Thursday, October 25, 2012

Providence and evil

On Facebook, Jeremy Pierce offers characteristically intelligent analysis of a current kerfuffle. Keep in mind that he's speaking off the cuff. I'll just reproduce his end of the exchange:

Richard Mourdock is being attacked for believing Genesis 50:20. It's not about abortion or rape but divine sovereignty, goodness.

    Jeremy Pierce I would have thought it was pretty obvious that what he was saying is that God has created a life, and that life is a gift, regardless of its origins. It's perfectly compatible for good to come out of something bad, and therefore it undermines the argument that abortion is all right merely because the pregnancy resulted from rape. That makes quite a lot of sense. It basically identifies the genetic fallacy in the argument for abortion in rape cases.  
    Jeremy Pierce It's not a sexual ethics argument. This isn't an issue of whether the sex or rape is allowed but what's morally allowable afterward. His point is that not being responsible for being in a situation doesn't remove responsibilities that incur merely from being in that situation. Like the baby on the doorstep situation except that you're also the biological parent and thus have at least a prima facie responsibility to care for the child.

    Jeremy Pierce On the specific point of Mourdock, though, I think some of the complaints assume he's speaking of the rape as good and not the more obvious antecedent, the child. And there's also a further confusion of something's being good in itself vs. used by God for a good. You have to take it the former way also to get their interpretation, and if he did mean to refer to the rape as intended for god he'd almost certainly mean the latter. Standard theodical point in discussions of God and evil.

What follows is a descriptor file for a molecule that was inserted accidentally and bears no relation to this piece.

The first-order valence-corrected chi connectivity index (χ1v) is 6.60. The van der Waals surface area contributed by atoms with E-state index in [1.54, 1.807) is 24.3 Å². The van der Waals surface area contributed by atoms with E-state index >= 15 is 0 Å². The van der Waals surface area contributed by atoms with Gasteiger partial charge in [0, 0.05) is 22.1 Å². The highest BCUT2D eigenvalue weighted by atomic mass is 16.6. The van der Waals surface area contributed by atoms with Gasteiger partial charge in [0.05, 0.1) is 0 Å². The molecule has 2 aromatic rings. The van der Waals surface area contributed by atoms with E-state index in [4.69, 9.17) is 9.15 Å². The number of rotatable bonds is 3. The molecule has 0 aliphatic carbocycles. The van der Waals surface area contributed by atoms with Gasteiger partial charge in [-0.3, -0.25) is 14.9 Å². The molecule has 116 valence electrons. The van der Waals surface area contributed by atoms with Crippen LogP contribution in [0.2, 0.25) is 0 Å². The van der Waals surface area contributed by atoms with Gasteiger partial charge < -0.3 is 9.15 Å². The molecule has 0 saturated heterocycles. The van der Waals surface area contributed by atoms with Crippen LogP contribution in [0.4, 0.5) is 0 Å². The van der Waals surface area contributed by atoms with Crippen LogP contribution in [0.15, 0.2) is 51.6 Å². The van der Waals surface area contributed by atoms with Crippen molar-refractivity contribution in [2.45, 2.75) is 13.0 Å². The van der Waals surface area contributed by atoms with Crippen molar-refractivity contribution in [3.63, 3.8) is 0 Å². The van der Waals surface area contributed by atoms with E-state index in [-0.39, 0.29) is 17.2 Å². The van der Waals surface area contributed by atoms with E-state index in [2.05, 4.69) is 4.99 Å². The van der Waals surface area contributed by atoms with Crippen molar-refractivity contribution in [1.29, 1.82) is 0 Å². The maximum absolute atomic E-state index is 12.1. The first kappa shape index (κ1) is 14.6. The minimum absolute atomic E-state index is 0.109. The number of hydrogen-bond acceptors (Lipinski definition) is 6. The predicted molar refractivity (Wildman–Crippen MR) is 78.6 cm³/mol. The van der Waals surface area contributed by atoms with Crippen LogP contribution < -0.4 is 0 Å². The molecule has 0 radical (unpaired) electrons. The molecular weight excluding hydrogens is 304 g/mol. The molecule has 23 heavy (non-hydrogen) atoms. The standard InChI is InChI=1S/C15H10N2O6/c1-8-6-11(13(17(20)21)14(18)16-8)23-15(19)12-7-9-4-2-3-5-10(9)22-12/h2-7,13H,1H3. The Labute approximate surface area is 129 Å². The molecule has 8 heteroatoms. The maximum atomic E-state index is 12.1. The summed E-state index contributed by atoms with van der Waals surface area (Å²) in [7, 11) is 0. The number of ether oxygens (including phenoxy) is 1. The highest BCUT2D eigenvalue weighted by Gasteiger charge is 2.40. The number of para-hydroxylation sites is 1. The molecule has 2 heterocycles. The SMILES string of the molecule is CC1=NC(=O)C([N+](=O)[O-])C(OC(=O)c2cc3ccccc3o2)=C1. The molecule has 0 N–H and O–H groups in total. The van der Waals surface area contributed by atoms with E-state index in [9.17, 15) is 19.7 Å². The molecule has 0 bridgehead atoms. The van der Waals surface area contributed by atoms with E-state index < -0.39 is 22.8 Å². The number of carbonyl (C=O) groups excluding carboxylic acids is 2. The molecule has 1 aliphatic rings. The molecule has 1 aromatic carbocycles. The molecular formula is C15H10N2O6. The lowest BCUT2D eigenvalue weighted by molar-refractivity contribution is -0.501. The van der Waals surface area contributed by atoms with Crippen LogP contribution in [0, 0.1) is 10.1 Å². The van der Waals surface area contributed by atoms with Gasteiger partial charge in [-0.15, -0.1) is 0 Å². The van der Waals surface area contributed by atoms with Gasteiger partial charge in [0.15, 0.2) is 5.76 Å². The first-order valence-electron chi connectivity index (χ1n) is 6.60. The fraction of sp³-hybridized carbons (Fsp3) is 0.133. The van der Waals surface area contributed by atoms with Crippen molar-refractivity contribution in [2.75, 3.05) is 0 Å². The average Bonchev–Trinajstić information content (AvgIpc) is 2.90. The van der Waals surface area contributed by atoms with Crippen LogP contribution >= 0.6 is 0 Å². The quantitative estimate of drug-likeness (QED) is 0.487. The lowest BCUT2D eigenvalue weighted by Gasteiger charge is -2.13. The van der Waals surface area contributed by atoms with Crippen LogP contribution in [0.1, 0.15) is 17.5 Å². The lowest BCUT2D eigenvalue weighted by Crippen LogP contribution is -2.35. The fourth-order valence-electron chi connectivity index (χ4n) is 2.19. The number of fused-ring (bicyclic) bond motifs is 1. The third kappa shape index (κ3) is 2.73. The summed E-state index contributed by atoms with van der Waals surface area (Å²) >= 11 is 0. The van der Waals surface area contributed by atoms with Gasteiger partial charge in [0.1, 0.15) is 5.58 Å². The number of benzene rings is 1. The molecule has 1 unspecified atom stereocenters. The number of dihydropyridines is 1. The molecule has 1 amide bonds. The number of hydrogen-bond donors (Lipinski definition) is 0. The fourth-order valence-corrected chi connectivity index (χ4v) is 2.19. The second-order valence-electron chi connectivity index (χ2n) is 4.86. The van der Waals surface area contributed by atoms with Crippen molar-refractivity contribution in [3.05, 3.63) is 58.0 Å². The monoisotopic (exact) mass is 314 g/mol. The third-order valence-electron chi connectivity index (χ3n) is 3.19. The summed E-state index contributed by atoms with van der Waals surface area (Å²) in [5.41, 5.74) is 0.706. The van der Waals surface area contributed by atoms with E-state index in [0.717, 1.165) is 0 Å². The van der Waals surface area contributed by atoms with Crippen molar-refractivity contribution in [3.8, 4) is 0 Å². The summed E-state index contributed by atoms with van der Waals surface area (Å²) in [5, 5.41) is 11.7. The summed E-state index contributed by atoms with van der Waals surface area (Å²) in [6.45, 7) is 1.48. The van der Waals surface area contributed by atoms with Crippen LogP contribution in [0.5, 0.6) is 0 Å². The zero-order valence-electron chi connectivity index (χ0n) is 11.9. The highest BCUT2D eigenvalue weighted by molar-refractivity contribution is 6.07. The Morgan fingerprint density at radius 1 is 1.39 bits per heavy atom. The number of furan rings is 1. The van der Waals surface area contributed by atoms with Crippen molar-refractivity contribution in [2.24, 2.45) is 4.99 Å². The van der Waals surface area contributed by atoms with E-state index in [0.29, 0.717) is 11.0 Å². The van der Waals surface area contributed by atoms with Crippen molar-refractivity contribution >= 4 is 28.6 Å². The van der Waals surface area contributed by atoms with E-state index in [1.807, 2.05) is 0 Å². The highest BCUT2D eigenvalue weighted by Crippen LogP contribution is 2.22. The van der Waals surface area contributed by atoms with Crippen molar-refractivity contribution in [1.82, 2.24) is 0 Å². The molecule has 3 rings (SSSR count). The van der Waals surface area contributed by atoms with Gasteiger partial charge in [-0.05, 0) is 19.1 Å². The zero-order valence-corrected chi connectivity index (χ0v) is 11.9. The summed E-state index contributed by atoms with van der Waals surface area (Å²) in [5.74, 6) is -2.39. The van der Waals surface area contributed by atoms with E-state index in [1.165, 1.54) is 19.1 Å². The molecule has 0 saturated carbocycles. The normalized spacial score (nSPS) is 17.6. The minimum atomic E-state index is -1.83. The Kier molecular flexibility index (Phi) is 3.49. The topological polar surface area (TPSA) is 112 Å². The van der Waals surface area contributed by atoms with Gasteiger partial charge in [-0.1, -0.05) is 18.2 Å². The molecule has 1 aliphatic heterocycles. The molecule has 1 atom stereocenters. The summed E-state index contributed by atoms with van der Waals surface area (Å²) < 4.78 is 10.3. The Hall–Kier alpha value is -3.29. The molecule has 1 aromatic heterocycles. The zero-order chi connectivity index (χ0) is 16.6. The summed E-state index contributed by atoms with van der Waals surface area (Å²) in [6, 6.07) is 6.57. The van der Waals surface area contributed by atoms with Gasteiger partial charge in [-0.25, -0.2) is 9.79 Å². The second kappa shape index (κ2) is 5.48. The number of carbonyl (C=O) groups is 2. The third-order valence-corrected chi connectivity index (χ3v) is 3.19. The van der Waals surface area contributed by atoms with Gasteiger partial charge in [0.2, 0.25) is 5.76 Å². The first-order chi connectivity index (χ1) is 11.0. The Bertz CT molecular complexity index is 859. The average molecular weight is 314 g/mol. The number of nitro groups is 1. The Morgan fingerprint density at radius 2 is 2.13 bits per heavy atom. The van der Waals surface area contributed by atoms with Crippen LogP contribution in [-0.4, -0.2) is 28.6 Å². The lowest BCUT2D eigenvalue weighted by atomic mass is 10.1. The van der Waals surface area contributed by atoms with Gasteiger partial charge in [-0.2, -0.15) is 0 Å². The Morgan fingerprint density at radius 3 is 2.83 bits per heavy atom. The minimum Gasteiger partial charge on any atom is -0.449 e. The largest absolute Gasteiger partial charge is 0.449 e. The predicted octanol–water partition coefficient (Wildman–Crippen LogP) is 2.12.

Jeremy Pierce There is another assumption, though, that we have a responsibility to take care of what God entrusts us with. 

    His comments assume he means the pregnancy. That's what I've been saying. But some of his critics are taking him to mean the rape. 

    Jeremy Pierce He's not trying to argue against the person who doesn't think a fetus has moral status. He's trying to argue on behalf of the view that once you have that the rape exception isn't justified. And he isn't arguing for passivity but for proactive care for those entrusted to us. 

    The reason to your question in the second comment is that he's a politician, and people who can just give the simplest and most careful argument are usually incapable of getting elected to public office. I don't pretend that politicians are going to make the best arguments for their views. But I do get irked when their opponents take them to be saying something totally implausible when there's a much more charitable and likely meaning. The idea that he thinks God must endorse the rape as good flies in the face of what Christians have always believed about theodicy, going back to Gen 50 but also including the very cross itself, which Peter twice in Acts says was an evil act on the part of Jesus' murderers but was part of God's very plan. So accusing him of thinking the rape is justified is also accusing him of not partaking in the very great tradition of theodicy that his statement sure sounds like it stands within.